These are questions that connect to my current research and book manuscript, “Rise of the Constitution.” Over the twentieth century, the US’s emergence as a global power entailed a transformation in the meaning of American empire—from settler to what I call humanitarian. Basically, American policymakers and officials came to see the world as a necessary site for continuous international police power, based on the idea that the US is a historically exceptional country. Since it was the place where universal principles first came down to earth, American interests were nothing less than the world’s interests.
The American Century was really rooted in this ideological perspective. And even today, believing it is key psychically to American nationalism and to what it means to be an American citizen. Such a vision has had real consequences for constitutional order and for basic legality. To the extent that you view the US as surrounded by emergencies of all kinds that require continuous intervention, it’s very difficult to place constraints on the national security state. In particular, the imperial imagination undermines the capacity of any reform effort to substantially limit presidential violence, because it’s the institution most equipped to respond aggressively to perceived threats.
I should add that I do see the unconstrained national security state as tied in one critical way to the New Deal legacy. For Populists, Socialists, etc., meaningful freedom-as-self-rule required parallel institutions, especially parties and unions that were continuously mobilizing the public on behalf of popular ends. But the rise of presidential power in the 1930s, tied to a new managerial statecraft, largely suppressed these parallel institutions. Key New Dealers saw presidential government as a better way of imposing popular ends, while at the same time ensuring national unity against the supposed dangers of class conflict.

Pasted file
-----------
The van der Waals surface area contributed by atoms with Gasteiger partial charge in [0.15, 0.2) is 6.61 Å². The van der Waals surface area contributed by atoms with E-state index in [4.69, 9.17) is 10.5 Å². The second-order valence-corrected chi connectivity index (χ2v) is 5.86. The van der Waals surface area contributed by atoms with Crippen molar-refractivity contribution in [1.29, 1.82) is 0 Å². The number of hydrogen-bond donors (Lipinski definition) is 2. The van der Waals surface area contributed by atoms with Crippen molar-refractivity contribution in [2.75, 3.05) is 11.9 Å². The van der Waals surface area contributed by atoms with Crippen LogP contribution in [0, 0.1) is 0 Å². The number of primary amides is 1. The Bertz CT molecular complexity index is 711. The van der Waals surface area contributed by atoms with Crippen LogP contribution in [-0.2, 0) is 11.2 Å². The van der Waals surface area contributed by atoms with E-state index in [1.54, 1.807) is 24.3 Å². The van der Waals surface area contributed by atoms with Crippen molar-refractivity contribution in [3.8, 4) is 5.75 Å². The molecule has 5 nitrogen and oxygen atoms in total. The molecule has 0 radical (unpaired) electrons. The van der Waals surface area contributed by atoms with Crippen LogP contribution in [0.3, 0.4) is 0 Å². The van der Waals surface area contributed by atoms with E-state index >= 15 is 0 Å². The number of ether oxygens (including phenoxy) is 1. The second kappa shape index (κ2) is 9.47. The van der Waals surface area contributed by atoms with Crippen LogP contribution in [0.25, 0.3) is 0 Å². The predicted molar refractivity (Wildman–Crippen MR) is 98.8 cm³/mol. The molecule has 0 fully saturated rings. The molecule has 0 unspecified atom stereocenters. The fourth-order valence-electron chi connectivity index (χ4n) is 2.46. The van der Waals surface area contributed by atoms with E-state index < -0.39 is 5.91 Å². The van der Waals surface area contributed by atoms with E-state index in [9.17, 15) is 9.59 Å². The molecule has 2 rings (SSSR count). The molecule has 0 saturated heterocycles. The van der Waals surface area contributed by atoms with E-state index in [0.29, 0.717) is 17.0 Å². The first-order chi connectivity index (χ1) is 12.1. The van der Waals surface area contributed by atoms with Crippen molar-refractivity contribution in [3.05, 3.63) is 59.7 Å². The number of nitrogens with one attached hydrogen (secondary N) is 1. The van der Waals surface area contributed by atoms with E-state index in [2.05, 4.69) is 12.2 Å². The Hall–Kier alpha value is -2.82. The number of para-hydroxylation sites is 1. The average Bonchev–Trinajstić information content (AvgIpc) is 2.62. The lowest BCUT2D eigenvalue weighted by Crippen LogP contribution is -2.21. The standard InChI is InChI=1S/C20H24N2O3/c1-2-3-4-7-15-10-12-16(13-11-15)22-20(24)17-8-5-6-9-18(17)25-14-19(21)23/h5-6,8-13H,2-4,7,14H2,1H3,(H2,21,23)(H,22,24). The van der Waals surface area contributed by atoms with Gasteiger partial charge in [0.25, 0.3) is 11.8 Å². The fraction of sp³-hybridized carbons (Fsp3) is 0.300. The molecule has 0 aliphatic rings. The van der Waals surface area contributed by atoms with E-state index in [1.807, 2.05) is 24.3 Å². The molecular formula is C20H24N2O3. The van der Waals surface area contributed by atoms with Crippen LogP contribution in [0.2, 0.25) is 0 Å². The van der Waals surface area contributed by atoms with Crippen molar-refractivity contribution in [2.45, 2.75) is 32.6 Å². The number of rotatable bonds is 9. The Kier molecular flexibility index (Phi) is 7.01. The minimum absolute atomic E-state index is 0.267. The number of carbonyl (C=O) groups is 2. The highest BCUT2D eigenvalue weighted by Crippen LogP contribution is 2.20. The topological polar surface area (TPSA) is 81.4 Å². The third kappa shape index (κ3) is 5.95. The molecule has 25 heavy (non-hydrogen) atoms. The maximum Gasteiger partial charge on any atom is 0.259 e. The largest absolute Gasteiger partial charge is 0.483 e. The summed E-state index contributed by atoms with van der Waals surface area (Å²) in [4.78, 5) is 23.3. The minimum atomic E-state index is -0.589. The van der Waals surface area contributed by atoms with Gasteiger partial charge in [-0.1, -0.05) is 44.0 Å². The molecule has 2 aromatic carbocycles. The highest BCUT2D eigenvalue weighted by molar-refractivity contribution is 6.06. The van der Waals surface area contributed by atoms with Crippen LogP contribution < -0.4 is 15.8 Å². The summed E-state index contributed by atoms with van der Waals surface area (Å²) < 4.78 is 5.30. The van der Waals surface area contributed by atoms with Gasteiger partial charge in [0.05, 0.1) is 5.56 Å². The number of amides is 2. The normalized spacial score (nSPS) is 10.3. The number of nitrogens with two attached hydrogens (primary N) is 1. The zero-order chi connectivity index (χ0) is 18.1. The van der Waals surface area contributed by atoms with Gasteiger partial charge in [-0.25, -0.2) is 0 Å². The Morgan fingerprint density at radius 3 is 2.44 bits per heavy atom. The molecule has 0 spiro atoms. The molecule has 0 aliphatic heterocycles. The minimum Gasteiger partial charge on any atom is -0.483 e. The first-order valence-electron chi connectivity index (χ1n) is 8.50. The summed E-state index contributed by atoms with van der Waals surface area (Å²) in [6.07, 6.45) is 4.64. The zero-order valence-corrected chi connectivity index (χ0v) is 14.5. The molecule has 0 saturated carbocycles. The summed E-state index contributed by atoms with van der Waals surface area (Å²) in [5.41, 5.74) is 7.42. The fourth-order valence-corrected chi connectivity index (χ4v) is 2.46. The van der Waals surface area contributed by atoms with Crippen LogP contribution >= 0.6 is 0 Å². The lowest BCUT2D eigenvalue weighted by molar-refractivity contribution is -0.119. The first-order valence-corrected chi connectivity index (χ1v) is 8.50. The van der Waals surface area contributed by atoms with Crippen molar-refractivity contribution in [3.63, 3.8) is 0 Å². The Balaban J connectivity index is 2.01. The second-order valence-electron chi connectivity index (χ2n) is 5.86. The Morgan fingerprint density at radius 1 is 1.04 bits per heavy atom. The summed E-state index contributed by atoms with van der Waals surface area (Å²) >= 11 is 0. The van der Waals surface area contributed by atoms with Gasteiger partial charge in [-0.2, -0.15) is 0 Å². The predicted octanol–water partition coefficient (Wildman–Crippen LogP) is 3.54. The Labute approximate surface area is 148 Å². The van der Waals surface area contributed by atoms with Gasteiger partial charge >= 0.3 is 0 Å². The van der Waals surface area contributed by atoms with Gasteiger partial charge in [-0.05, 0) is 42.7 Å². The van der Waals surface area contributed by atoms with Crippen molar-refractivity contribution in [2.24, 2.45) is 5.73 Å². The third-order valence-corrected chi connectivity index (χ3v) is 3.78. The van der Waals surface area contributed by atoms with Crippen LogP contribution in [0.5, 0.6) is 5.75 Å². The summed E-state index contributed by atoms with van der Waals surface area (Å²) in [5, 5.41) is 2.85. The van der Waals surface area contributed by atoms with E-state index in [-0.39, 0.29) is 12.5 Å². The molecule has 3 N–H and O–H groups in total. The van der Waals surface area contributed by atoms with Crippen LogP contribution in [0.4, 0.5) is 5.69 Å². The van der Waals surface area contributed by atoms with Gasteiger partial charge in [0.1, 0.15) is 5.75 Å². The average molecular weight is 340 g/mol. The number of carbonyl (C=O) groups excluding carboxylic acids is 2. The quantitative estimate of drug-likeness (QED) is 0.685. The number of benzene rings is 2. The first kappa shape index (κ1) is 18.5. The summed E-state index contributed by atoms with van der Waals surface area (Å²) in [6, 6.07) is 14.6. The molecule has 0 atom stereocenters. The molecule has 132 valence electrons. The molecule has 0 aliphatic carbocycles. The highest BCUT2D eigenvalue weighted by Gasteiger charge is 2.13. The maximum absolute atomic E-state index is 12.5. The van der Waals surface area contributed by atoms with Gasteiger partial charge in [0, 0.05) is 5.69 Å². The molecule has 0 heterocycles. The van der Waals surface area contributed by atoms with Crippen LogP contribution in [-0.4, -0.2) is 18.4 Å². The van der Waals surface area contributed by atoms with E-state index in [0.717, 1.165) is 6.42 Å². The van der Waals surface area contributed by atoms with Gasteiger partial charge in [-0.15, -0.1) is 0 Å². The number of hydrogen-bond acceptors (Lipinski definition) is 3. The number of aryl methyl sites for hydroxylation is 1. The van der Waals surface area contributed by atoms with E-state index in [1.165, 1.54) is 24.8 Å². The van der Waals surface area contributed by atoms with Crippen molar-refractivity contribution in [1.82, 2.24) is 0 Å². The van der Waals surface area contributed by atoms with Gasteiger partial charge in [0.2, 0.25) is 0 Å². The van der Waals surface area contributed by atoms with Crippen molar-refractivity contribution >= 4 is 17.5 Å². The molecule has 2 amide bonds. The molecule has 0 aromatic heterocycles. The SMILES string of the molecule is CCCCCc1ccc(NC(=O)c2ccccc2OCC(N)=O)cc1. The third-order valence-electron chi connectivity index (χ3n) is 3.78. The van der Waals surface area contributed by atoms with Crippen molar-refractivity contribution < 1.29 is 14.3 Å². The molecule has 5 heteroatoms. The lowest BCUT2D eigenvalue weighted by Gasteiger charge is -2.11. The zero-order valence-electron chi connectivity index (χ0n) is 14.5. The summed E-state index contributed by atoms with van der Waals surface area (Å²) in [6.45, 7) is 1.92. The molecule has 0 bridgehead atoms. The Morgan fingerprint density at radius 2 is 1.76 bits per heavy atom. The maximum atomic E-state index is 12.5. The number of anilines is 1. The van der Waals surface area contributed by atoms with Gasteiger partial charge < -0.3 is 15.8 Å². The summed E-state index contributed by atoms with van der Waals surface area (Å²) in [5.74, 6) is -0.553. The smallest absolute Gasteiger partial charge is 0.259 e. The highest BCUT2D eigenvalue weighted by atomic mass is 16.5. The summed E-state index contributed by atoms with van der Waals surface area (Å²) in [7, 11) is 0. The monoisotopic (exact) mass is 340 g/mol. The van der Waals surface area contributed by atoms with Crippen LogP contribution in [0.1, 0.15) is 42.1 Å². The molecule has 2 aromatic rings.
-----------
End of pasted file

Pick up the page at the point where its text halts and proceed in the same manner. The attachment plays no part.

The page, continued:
The problem of course was that the presidency as an institution, as it got more powerful, could be truly coercive. It also could easily substitute the interests of whoever was in the office—for instance, Trump today—for that of the actual public. Further accentuating these problems of presidentialism was the very constitutional structure developed by the framers. This structure, precisely because of founding era fears of mass democracy, has near endless veto points and counter-majoritarian constraints. From an unelected federal judiciary serving for life to the Senate to the Electoral College to the near-impossibility of constitutional amendment, the constitutional structure promotes paralysis and institutional capture by a wealthy few. It undermines the functionality of the legislative process and further intensifies the focus on the president as the principal site of actual decision-making.
The president thus becomes the focal point of imperial authority abroad and popular meaning-making at home. Over time, this means that presidents generally claim more and more lawmaking authority from a dysfunctional legislative branch, for instance through the proliferation under Bush, Obama, and Trump of rule by executive order. In this way, Trump is just an extreme extension of internal institutional flaws.
Stay tuned for Part Three tomorrow.